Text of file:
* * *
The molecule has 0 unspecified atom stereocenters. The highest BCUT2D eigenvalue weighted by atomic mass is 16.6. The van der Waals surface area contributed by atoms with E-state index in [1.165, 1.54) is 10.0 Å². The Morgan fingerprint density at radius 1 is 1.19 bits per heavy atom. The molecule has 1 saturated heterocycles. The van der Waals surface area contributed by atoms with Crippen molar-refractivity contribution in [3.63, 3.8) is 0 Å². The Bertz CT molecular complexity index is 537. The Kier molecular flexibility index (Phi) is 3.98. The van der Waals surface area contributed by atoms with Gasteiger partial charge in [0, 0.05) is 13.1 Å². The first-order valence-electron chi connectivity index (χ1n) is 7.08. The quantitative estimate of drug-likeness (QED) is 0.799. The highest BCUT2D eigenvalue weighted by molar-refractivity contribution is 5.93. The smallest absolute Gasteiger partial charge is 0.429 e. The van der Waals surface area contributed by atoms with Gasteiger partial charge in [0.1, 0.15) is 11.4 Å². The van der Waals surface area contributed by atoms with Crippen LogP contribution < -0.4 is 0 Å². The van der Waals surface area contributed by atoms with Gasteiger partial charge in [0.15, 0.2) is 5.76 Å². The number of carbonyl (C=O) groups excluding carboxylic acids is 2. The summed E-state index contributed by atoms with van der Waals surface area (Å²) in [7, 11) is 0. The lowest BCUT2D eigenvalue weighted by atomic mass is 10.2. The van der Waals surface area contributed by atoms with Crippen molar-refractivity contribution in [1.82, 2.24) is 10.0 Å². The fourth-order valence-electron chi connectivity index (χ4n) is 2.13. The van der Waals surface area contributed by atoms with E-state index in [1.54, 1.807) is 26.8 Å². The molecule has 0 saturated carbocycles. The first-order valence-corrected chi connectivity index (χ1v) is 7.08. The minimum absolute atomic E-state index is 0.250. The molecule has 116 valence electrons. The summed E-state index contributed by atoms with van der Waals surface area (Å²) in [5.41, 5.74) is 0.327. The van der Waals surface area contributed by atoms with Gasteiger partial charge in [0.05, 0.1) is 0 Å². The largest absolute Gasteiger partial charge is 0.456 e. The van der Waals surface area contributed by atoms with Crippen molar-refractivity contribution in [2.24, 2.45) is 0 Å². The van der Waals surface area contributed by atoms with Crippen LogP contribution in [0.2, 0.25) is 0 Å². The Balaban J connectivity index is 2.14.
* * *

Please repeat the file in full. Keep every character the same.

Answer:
The molecule has 0 unspecified atom stereocenters. The highest BCUT2D eigenvalue weighted by atomic mass is 16.6. The van der Waals surface area contributed by atoms with E-state index in [1.165, 1.54) is 10.0 Å². The Morgan fingerprint density at radius 1 is 1.19 bits per heavy atom. The molecule has 1 saturated heterocycles. The van der Waals surface area contributed by atoms with Crippen molar-refractivity contribution in [3.63, 3.8) is 0 Å². The Bertz CT molecular complexity index is 537. The Kier molecular flexibility index (Phi) is 3.98. The van der Waals surface area contributed by atoms with Gasteiger partial charge in [0, 0.05) is 13.1 Å². The first-order valence-electron chi connectivity index (χ1n) is 7.08. The quantitative estimate of drug-likeness (QED) is 0.799. The highest BCUT2D eigenvalue weighted by molar-refractivity contribution is 5.93. The smallest absolute Gasteiger partial charge is 0.429 e. The van der Waals surface area contributed by atoms with Gasteiger partial charge in [0.1, 0.15) is 11.4 Å². The van der Waals surface area contributed by atoms with Crippen LogP contribution < -0.4 is 0 Å². The van der Waals surface area contributed by atoms with Gasteiger partial charge in [0.15, 0.2) is 5.76 Å². The number of carbonyl (C=O) groups excluding carboxylic acids is 2. The summed E-state index contributed by atoms with van der Waals surface area (Å²) in [7, 11) is 0. The lowest BCUT2D eigenvalue weighted by atomic mass is 10.2. The van der Waals surface area contributed by atoms with Crippen molar-refractivity contribution in [1.82, 2.24) is 10.0 Å². The fourth-order valence-electron chi connectivity index (χ4n) is 2.13. The van der Waals surface area contributed by atoms with E-state index in [1.54, 1.807) is 26.8 Å². The molecule has 0 saturated carbocycles. The first-order valence-corrected chi connectivity index (χ1v) is 7.08. The minimum absolute atomic E-state index is 0.250. The molecule has 116 valence electrons. The summed E-state index contributed by atoms with van der Waals surface area (Å²) in [5.41, 5.74) is 0.327. The van der Waals surface area contributed by atoms with Gasteiger partial charge in [0.05, 0.1) is 0 Å². The largest absolute Gasteiger partial charge is 0.456 e. The van der Waals surface area contributed by atoms with Crippen molar-refractivity contribution in [2.24, 2.45) is 0 Å². The van der Waals surface area contributed by atoms with Crippen LogP contribution in [0.2, 0.25) is 0 Å². The Balaban J connectivity index is 2.14.